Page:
The European Society of Cardiology (ESC) has welcomed and endorsed the new Action Plan for the prevention and control of noncommunicable diseases (NCDs) in the World Health Organization (WHO) European Region adopted by WHO’s Regional Committee for Europe.
The Action Plan updates priority actions and interventions to reduce premature mortality, reduce disease burden, improve quality of life and make healthy life expectancy more equitable.
“The action plan is a key milestone for the promotion and maintenance of NCDs as a priority on the European policy agenda,” said Prof Ian Graham, WHO liaison and Secretary Treasurer of the ESC. “It clearly identifies cardiovascular disease (CVD) as the leading cause of death in Europe and outlines specific recommendations consistent with ESC's mission to reduce the burden of CVD. The ESC supports WHO’s ongoing efforts to promote better healthcare within the European area and will continue to drive change in line with its recommendations. We also propose stronger actions in some areas which have a direct impact on the incidence and prevalence of CVD and patient outcomes.”
The ESC believes that greater emphasis should be placed on quality assurance to achieve sustainable, high-quality and cost-effective healthcare It also endorses strengthening the capacity of primary healthcare to prevent, assess and manage cardio-metabolic risk, including clinical guidelines, capacity building, monitoring and evaluation. Cardiometabolic risk assessment and management are areas in which the ESC has special competence and would welcome the opportunity to share this with WHO.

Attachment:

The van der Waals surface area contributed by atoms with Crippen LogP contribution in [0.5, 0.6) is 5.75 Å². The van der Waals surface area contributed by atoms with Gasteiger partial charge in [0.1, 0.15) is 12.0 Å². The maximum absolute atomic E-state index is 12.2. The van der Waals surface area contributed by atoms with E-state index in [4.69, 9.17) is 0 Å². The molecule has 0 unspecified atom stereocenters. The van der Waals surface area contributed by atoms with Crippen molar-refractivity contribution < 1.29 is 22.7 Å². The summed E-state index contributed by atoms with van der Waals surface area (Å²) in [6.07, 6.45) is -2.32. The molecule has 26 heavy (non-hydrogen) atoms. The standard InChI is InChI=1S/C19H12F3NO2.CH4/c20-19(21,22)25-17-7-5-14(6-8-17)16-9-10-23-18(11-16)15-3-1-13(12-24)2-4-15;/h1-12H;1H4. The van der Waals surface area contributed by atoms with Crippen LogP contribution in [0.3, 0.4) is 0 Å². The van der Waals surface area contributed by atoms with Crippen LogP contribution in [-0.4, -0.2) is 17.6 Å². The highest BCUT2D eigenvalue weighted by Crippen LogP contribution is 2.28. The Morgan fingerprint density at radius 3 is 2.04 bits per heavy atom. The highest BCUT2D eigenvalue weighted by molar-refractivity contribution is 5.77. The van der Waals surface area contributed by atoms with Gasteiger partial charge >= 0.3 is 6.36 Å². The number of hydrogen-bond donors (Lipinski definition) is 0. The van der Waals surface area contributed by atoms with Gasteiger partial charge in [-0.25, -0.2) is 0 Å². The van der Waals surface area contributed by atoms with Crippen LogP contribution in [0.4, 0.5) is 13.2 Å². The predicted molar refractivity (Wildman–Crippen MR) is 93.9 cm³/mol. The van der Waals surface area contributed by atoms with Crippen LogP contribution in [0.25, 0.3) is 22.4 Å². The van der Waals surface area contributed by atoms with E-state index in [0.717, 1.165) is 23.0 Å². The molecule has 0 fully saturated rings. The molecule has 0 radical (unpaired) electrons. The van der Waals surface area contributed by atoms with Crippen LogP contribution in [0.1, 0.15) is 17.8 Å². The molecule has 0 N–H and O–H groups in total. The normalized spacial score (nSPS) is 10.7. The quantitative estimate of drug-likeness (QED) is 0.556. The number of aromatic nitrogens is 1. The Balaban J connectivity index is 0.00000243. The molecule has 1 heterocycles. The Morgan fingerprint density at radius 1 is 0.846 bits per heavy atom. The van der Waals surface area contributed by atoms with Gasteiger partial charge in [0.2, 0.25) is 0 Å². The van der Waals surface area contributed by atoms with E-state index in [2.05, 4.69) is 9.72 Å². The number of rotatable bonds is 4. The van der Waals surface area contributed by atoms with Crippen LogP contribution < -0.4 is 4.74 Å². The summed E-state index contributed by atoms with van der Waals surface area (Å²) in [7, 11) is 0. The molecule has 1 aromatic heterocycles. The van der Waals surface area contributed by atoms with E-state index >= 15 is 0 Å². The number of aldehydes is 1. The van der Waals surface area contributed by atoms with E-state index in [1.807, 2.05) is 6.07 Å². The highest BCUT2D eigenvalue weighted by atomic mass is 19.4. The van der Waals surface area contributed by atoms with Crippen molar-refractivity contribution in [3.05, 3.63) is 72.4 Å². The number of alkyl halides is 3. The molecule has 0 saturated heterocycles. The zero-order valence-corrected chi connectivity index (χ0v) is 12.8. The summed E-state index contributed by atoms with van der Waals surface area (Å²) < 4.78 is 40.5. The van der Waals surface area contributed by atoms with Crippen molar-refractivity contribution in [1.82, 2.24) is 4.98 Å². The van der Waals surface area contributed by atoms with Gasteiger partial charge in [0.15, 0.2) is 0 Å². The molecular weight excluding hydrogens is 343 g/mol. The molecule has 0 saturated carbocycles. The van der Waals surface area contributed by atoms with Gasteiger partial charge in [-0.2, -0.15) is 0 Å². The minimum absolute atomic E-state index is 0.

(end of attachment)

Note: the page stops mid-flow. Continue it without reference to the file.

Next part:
In addition, adoption of the “chain of survival” is variable throughout European member states and the ESC is eager to work with WHO in developing this area, both at the clinical level and through its increasing interest in patient engagement.
The WHO European Region has made progress in key areas of noncommunicable disease (NCD) control: death rates from cardiovascular disease (CVD) continue to decline, the clear downward trend in smoking continues, and alcohol intake is steadily decreasing. However, this overall European picture masks significant differences within and between countries and population groups; WHO/Europe estimates that the Region will fall short of the global goals of reducing tobacco use and physical inactivity and simply fail to halt the rise in obesity unless action is accelerated.